Governments everywhere are responding by negotiating trade and investment integration agreements. In the Americas, we have the Pacific Alliance. At this stage, this new trade grouping includes Mexico, Peru, Colombia and Chile (3 of these countries are APEC Member Economies). They have just successfully completed the negotiation of a fully comprehensive FTA. They have dealt with their most sensitive agriculture sectors – and they are all agriculture sectors – by long timeframes, not by excluding them from complete liberalisation.

Closer to Japan in a geographical sense is the AANZFTA Agreement – the FTA that integrates the Australian, NZ and the ten South East Asian economies of ASEAN into a single free trade zone covering some 600 million people. Indonesia finally ratified the agreement in 2011 so this huge FTA is now in the process of being implemented.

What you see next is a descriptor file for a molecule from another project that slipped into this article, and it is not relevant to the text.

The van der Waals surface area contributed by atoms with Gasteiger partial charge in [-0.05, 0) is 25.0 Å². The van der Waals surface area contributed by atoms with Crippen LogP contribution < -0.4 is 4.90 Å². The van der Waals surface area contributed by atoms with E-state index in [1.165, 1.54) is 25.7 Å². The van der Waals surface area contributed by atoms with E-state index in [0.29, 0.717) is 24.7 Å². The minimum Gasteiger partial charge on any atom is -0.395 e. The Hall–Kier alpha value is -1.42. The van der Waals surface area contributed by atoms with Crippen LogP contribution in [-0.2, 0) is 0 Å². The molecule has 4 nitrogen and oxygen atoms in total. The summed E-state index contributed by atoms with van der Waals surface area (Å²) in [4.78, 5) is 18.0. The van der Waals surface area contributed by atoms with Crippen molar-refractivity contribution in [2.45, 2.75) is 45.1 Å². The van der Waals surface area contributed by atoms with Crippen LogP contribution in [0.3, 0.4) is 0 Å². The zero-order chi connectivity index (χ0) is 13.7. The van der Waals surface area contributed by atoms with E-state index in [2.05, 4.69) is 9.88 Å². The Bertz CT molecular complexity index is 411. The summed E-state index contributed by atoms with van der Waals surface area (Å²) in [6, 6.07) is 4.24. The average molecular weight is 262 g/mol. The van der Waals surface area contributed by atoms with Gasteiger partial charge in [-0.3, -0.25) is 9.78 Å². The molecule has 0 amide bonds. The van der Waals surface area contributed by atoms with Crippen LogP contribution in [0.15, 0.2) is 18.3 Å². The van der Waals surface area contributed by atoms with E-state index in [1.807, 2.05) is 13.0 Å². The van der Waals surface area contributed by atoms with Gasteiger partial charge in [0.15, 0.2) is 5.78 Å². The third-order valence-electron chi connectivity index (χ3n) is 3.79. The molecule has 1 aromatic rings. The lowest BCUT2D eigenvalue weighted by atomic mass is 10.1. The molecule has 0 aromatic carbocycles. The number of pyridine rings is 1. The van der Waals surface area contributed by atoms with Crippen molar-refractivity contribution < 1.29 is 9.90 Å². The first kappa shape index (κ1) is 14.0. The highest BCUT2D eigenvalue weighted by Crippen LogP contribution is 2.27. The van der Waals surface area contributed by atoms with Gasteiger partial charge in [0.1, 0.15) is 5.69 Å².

Three crucial mega-regional deals are also under negotiation globally. TTIP – the Trans-Atlantic Trade and Investment Partnership – is intended to unite the 28 Members of the EU with the United States. In our region, both Japan and NZ belong to the other two negotiations – TPP and RCEP.

Asia Pacific Integration

My focus today is on TPP – by far the most mature negotiation of these mega-regional deals, but a word first on RCEP. This is a world of ‘competitive liberalisation’ and if TPP falters, RCEP, either in its current full form or some ‘slimmed down’ version with a ‘two-speed trajectory’ is likely to take leadership of the process of Asia Pacific integration. What I mean by ‘two speed’ is simply the possibility that we may find not all of our negotiating partners are finally able to move forward.

RCEP stands for the Regional Comprehensive Economic Partnership negotiation. It includes 16 countries, all but one (India) are APEC economies and they share the distinction of having an FTA with ASEAN, the Association of South East Asian Countries. Crucially, RCEP does not include the United States but does include China and India. TPP is of course centred on the United States and Japan – respectively, the world’s number one and number three economies. When you step back and try to make sense of this, what do you see?